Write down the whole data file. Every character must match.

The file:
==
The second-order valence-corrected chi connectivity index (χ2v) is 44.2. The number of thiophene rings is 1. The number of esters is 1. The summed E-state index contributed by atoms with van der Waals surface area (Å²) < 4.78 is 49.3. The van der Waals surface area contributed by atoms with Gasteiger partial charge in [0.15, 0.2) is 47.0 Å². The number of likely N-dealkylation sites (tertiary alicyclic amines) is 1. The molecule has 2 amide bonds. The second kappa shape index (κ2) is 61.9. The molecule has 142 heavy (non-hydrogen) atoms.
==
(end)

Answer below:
The second-order valence-corrected chi connectivity index (χ2v) is 44.2. The number of thiophene rings is 1. The number of esters is 1. The summed E-state index contributed by atoms with van der Waals surface area (Å²) < 4.78 is 49.3. The van der Waals surface area contributed by atoms with Gasteiger partial charge in [0.15, 0.2) is 47.0 Å². The number of likely N-dealkylation sites (tertiary alicyclic amines) is 1. The molecule has 2 amide bonds. The second kappa shape index (κ2) is 61.9. The molecule has 142 heavy (non-hydrogen) atoms.